|Hereford Ins. Co. v Lida's Med. Supply, Inc.|
|2018 NY Slip Op 03226 [161 AD3d 442]|
|May 3, 2018|
|Appellate Division, First Department|
|Published by New York State Law Reporting Bureau pursuant to Judiciary Law § 431.|
| Hereford Insurance Company, Appellant,|
Lida's Medical Supply, Inc., et al., Respondents, et al., Defendants.
Rubin, Fiorella & Friedman LLP, New York (David F. Boucher, Jr. of counsel), for appellant.
Order, Supreme Court, New York County (Joan M. Kenney, J.), entered April 24, 2017, which denied plaintiff's motion for summary judgment declaring that it has no obligation to pay the no-fault medical provider claims of defendants Lida's Medical Supply, Inc. and American Kinetics Lab, Inc. with respect to the July 9, 2015 motor vehicle accident, unanimously reversed, on the law, without costs, the motion granted, and it is so declared.
Plaintiff's first cause of action is for a declaratory judgment that it did not owe a duty to pay no-fault claims because the underlying claimants failed to appear for independent medical examinations (IMEs). While plaintiff's notice of motion did not specify that it was solely moving for summary judgment on its first cause of action, its attorney's affirmation shows that they were limiting the relief sought to this claim.
When an individual submits a personal injury claim for motor vehicle no-fault benefits, the insurance company may request that the individual submit to an IME, and if the individual fails to appear for that IME, it "constitutes a breach of a condition precedent vitiating coverage" (Mapfre Ins. Co. of N.Y. v Manoo, 140 AD3d 468, 470 [1st Dept 2016]; see Unitrin Advantage Ins. Co. v Bayshore Physical Therapy, PLLC, 82 AD3d 559, 560 [1st Dept 2011], lv denied 17 NY3d 705 ; 11 NYCRR 65-1.1). Here, plaintiff established its entitlement to judgment as a matter of law by submitting the letters sent to each claimant notifying them about the date, time, and location of the initially scheduled IME and a second scheduled IME and affidavits of service for these letters. Plaintiff also submitted affidavits from each medical professional assigned to conduct the scheduled IME, with each stating that the medical professional was in his or her office at the date and time of the scheduled IME, the respective claimant failed to appear, the appointment was kept open until the end of the day, and at the end of the day, the medical professional filled out the affidavit acknowledging the nonappearance.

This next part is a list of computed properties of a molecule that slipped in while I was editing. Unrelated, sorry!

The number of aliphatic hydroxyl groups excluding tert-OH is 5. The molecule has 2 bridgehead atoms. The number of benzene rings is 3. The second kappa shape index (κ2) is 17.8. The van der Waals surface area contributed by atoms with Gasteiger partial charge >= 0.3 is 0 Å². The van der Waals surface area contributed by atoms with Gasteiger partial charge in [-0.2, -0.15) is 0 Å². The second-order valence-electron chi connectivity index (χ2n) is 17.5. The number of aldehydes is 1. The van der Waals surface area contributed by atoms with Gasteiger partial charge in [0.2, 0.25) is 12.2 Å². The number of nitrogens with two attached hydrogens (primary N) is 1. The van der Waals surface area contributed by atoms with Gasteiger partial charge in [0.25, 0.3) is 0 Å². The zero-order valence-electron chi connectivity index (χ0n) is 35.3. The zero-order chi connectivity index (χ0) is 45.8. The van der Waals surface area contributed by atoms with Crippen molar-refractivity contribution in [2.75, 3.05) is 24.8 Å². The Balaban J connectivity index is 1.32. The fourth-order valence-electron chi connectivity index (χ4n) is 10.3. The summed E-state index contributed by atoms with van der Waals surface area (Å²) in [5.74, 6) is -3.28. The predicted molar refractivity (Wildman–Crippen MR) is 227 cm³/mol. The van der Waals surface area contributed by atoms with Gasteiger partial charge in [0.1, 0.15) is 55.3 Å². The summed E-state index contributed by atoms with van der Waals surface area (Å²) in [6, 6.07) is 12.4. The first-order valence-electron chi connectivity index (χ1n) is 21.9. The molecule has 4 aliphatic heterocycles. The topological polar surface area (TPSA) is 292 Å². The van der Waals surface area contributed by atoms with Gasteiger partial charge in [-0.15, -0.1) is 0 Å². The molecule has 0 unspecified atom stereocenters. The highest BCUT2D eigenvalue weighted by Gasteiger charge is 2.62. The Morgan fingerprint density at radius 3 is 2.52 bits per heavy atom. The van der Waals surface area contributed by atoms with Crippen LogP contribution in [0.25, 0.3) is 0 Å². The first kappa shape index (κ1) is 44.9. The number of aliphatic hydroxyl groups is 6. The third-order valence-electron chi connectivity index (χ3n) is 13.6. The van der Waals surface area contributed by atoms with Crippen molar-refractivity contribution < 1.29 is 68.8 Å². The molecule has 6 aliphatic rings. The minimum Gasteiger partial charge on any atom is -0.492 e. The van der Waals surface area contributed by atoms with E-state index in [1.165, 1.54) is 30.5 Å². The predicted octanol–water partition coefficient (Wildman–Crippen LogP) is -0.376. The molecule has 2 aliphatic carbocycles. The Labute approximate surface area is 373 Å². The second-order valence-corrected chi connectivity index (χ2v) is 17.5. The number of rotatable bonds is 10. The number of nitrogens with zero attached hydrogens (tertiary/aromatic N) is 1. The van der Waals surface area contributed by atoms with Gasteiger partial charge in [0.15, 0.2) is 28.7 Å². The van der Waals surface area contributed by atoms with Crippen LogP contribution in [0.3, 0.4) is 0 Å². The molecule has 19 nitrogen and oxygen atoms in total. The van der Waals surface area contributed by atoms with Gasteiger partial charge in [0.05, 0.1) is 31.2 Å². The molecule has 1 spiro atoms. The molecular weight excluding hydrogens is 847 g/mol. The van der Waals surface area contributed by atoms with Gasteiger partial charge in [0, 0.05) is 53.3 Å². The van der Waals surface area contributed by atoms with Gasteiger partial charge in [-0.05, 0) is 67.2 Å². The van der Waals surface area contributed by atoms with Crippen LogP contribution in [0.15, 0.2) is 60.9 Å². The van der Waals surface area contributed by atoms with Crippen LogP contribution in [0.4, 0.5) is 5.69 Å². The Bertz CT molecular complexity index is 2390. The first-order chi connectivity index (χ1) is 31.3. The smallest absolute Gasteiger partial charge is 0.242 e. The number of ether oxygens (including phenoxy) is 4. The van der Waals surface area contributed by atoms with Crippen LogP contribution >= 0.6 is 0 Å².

Because Hereford sent the notices scheduling the IMEs prior to the receipt of each of the claims, the notification requirements for verification requests under 11 NYCRR 65-3.5 and 65-3.6 do not apply (see Mapfre at 469). Furthermore, plaintiff was not required "to demonstrate [*2]that the claims were timely disclaimed since the failure to attend medical exams was an absolute coverage defense" (American Tr. Ins. Co. v Lucas, 111 AD3d 423, 424-425 [1st Dept 2013]). Concur—Richter, J.P., Gesmer, Oing, Singh, Moulton, JJ.